IMG_5975What’s it like, when Veterans Day rolls around each November and Thanksgiving, Christmas, and New Year’s Day are fast approaching, to live in a retirement community? If you’ve lost a spouse or child or family or friends or pets, it might be quite lonely. Why not remember, honor, and celebrate those who have passed? That’s the idea behind the 3rd Annual Memorial Walk at Skyline at First Hill, a Presbyterian retirement community in downtown Seattle near St. James Cathedral and Harborview Hospital.

The Memorial Walk is in a lovely courtyard between the facility’s two wings: Skyline Towers (for independent living) and Skyline Terraces (for assisted living). Adjacent is a IMG_5972room where the ceremony was conducted on 8 November. In the weeks prior, residents were asked to submit the names of people they want to be remembered. This year, some 200 names were reverently read aloud to the attendees. Afterwards, people wandered through the courtyard, remembering again.

For more information and photos, please see my post of 10 November 2016. Simply click on that month in the left column of this blog. For the second year in a row, I was honored to sound “Taps” on my Getzen bugle at the close of the ceremony.

Please click on any photo to enlarge it.

 

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Veteran (76) Takes Lessons to Sound “Taps” on His Bugle

Posted by glennled on November 17, 2017

Sounding “Taps” sounds simple, doesn’t it? But it’s not. Just ask my 37th student who started with his first private lesson from me on 6 October 2017. He’s the captain of the Color Guard of VFW Post 3063 in Ballard in Seattle, and he wants to play “Taps” at various military memorials, ceremonies and funerals.

The B-flat bugle (without valves) can sound only harmonics, and “Taps” is comprised only four—G, C, and E on the staff and G above the staff. Moreover, there are only 24 notes in “Taps.” He signed up for five one-hour lessons. You might guess that that would be enough. Maybe so, if you’d played a brass instrument well in your youth. But if you didn’t, and you’re 76 years old? It’s not easy, my friend. Bugler[1] clip art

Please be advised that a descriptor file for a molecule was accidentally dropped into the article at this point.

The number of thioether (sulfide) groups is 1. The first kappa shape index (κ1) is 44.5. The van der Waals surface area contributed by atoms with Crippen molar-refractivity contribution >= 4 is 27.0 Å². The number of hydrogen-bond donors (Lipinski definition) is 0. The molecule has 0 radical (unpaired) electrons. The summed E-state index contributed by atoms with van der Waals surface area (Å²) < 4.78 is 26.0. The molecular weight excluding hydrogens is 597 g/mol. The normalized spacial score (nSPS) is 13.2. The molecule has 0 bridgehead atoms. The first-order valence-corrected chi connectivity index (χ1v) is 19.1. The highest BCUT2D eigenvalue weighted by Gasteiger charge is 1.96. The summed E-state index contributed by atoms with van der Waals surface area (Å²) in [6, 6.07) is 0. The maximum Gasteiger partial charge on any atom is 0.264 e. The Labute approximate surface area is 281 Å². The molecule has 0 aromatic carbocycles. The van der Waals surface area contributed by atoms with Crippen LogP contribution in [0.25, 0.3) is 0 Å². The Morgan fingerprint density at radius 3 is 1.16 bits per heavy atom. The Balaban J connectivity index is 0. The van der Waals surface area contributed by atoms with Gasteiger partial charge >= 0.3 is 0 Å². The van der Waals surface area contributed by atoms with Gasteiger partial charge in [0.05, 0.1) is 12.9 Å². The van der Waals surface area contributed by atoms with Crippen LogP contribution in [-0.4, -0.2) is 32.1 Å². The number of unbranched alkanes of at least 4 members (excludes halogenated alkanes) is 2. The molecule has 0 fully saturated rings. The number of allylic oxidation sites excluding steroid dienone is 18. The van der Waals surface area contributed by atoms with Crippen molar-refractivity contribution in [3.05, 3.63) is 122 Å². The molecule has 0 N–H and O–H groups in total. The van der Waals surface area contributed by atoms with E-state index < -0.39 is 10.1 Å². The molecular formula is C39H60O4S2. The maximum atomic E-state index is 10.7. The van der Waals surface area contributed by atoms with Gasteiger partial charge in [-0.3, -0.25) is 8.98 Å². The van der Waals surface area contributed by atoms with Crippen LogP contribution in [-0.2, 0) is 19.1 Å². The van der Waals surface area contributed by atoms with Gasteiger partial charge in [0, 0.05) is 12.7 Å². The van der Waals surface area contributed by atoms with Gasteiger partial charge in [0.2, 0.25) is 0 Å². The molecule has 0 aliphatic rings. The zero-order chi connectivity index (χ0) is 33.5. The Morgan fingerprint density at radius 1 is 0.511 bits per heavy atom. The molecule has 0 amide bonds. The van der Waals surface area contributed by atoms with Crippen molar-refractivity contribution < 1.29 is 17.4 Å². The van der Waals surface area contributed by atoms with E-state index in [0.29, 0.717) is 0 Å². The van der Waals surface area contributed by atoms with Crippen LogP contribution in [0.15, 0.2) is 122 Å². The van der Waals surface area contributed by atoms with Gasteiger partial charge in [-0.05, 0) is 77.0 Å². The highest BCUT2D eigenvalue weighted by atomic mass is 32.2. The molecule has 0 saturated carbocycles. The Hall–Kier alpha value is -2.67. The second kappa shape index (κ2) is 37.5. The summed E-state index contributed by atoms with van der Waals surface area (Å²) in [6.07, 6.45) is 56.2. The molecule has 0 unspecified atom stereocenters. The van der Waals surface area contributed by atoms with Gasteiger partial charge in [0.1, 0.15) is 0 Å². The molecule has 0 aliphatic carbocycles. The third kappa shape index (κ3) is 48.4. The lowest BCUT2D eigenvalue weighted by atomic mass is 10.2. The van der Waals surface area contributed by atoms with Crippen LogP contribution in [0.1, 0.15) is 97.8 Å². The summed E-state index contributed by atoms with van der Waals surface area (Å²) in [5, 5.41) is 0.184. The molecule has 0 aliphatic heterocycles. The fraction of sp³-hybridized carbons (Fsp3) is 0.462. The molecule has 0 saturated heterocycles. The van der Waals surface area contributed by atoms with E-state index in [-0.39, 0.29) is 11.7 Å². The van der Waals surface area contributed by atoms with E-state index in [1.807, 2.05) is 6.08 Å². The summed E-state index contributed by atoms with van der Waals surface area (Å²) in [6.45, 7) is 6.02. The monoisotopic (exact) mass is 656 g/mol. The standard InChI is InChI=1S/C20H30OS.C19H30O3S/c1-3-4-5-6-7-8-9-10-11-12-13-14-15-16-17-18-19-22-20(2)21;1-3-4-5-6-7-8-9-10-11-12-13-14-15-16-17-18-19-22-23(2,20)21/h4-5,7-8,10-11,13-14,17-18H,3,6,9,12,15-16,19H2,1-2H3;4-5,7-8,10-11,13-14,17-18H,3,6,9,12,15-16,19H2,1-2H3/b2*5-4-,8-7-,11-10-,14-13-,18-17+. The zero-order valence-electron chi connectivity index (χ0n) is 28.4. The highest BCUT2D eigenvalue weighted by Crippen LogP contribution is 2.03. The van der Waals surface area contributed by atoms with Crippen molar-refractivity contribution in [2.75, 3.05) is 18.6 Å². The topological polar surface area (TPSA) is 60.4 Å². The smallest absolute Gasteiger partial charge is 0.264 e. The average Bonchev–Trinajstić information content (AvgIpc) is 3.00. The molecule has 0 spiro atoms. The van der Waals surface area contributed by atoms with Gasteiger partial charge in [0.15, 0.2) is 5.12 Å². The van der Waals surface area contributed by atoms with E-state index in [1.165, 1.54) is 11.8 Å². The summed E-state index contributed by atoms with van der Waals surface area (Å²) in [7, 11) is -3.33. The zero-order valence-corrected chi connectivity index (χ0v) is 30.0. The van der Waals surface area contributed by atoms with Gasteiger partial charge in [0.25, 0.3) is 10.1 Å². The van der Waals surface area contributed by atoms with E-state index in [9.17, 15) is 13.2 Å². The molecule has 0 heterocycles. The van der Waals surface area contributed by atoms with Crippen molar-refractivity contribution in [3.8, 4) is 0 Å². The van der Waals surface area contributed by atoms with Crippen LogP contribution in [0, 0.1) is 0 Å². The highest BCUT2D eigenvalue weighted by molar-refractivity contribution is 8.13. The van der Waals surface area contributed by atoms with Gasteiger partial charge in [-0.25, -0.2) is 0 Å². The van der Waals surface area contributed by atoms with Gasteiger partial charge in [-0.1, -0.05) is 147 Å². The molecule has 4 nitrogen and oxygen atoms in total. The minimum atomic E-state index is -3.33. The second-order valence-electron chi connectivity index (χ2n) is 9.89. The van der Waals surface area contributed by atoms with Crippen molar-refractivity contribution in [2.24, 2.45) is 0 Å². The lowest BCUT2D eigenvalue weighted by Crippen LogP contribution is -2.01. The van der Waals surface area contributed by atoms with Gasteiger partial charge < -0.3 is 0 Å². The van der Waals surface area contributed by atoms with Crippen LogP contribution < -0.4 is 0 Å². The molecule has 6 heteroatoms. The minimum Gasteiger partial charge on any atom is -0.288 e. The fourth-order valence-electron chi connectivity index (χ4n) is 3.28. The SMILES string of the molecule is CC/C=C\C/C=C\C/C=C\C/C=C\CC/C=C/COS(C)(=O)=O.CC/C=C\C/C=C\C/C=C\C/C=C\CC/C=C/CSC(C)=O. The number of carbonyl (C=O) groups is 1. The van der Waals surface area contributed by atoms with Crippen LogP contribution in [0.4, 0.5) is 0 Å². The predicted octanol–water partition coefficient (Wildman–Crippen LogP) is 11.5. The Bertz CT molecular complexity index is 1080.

There are only a few beginning trumpet students in fifth grade who can hit that high G after 9 months of taking band classes at school. But of course, at that young age, band students don’t practice much at home, and their muscles are not yet fully developed.

So, since my man is determined to succeed and his wife is supportive, he can do it—if he is patient and practices regularly. First, he must gain control of the bugle. He must train his embouchure to hit, with consistent accuracy, the “sweet spots” in the slots for each of the four notes. He must learn to properly tongue those notes. Then, we’ll improve his tone and phrasing. He’ll learn how to breathe diaphragmatically and play with an open throat. When he sounds good in private at home, we’ll help him learn how to control his emotions when performing in public. He is my 38th private student and my first bugle-only student. Someday, he’ll master it.

Fortunately, he owns an outstanding bugle. That helps a lot. It’s the same one that I use–the Getzen Field Trumpet Model M2003E with B-flat and G tuning slides. I’ve mentioned it in numerous blog articles, and I featured it with photos at https://glennstrumpetnotes.com/2015/05/04/my-new-getzen-bugle-2-17-15/. You’ll find this model on the manufacturer’s website, http://www.getzen.com.